Charles Pétillon’s “Invasions”: The Wackiest Way We’ve Seen Balloons Used

Published March 8, 2015
Updated February 16, 2018

In Charles Pétillon’s world, white balloons invade unsuspecting places, blooming from abandoned homes or a child’s play structures.

Charles Pétillon Invasions

Source: Ignant

In Charles Pétillon’s world, white balloons bloom in unsuspecting places, be it abandoned homes or a child’s play structure. Whether they pour from a basketball hoop or blossom within a scenic forest, the white balloons—which were chosen for their stark contrast against the landscape—create an aura of whimsical intrigue and absurdity.

Balloon Invasions by Charles Petillon

Source: Design Boom

Basketball Hoop of Balloons

Source: Ignant

To create the balloon explosions, Pétillon and his team first inflate white balloons and tie them together in a warehouse. The bunches are then transported to the installation site, where Pétillon must then meticulously arrange them, often hanging the balloons from aluminum frames.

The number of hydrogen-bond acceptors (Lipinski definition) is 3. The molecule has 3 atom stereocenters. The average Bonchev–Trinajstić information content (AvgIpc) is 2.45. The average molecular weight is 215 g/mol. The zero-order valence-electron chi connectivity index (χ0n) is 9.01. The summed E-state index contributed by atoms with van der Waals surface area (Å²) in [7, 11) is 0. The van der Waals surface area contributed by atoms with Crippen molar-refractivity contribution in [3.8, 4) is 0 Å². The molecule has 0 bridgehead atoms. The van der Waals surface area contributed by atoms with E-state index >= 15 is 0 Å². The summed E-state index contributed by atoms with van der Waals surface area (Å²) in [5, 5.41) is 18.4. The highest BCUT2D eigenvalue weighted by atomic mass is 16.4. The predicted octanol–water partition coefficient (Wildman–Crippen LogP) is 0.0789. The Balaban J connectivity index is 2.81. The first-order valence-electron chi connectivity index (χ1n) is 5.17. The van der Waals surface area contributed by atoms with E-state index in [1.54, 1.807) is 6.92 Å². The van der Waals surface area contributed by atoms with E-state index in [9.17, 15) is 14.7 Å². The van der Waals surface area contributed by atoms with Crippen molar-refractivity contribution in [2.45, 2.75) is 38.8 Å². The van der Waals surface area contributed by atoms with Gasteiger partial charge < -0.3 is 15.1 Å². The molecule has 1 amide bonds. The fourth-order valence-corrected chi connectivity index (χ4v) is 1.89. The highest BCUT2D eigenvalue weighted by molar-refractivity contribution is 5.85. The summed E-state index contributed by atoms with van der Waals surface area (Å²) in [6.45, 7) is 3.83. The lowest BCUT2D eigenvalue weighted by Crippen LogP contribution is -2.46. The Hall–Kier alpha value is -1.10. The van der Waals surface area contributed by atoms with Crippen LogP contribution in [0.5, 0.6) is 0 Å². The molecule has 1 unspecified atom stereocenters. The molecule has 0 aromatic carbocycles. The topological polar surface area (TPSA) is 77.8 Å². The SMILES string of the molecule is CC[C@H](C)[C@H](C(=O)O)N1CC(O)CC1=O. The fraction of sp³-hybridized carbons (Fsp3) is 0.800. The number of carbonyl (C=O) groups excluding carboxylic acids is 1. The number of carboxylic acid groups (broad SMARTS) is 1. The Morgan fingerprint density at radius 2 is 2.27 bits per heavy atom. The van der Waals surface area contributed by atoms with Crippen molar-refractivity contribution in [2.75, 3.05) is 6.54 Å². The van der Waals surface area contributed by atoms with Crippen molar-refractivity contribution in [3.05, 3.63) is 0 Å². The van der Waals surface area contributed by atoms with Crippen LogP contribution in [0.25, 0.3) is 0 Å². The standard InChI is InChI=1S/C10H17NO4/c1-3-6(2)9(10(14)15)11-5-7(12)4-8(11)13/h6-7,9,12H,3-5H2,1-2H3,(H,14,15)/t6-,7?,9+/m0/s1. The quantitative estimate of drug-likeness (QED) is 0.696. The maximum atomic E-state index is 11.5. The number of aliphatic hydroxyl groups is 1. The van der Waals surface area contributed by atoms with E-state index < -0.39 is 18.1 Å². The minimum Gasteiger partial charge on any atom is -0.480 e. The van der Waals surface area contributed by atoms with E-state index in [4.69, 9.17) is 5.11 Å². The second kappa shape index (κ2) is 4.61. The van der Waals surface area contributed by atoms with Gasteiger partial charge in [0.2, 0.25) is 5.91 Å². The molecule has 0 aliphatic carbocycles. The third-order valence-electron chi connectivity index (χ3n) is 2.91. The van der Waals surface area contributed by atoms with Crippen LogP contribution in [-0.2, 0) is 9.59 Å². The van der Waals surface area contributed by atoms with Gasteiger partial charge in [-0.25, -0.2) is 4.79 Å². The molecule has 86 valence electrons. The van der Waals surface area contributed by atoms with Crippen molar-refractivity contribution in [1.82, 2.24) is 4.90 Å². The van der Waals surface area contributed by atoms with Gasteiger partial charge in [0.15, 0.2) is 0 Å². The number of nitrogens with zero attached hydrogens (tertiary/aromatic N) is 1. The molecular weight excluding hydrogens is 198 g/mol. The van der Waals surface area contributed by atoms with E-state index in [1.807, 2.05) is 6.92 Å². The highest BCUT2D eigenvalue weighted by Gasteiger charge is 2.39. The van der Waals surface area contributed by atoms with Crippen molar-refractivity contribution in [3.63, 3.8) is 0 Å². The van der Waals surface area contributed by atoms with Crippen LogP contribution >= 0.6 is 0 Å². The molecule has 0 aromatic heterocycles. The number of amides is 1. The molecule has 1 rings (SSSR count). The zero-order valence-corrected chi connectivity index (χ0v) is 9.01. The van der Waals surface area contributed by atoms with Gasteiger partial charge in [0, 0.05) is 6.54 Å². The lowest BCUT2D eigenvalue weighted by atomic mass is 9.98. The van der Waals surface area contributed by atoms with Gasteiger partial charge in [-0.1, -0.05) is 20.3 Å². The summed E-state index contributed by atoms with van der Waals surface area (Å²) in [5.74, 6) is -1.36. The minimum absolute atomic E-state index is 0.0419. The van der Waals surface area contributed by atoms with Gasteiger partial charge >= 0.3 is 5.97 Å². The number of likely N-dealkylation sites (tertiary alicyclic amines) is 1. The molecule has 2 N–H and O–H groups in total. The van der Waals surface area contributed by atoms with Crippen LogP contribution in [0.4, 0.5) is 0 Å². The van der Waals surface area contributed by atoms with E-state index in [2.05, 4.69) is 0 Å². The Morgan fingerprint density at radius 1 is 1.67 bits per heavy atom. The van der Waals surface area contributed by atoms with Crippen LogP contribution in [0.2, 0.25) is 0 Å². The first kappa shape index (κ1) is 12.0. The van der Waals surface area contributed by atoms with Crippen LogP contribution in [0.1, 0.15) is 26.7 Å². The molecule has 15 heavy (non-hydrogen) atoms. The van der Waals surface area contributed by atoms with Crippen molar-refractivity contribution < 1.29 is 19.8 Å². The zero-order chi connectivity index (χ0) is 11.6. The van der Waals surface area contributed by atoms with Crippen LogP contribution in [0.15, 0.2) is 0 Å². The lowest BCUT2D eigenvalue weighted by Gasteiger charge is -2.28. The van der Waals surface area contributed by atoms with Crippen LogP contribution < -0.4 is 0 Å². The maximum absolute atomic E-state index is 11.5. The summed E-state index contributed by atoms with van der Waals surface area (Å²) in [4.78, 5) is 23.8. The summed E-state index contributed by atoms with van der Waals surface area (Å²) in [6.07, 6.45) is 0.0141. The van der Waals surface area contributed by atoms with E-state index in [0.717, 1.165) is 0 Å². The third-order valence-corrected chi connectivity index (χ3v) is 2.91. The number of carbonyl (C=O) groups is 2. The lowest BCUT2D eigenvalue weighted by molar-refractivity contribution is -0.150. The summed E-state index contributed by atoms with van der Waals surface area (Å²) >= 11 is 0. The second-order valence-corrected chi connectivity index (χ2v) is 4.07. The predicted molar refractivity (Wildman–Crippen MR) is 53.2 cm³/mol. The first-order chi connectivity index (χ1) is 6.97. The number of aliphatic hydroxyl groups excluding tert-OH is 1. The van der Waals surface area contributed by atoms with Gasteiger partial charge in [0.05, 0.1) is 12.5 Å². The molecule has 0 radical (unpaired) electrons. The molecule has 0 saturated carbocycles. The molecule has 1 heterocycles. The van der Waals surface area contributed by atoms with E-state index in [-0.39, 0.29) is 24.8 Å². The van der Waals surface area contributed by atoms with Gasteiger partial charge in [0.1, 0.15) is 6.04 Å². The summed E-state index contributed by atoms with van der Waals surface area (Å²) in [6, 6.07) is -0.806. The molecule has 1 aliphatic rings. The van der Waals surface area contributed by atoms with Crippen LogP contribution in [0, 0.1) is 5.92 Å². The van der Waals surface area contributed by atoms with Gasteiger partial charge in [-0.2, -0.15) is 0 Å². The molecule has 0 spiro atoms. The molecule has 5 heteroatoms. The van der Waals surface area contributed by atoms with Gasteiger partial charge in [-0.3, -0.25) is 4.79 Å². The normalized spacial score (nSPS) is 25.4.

Pétillon creates these balloon landscapes to toy with the viewer’s perception of space and time, ultimately challenging people to examine the way they perceive familiar things and places. See “Invasions” in Lille, France, where the images are on display at La Maison de la photographie until March 22.

Balloon Invasion Art

Source: Guardian

Kiri Picone
Bay Area transplant Kiri Picone is a writer and marketer who loves bizarre news and the color purple.
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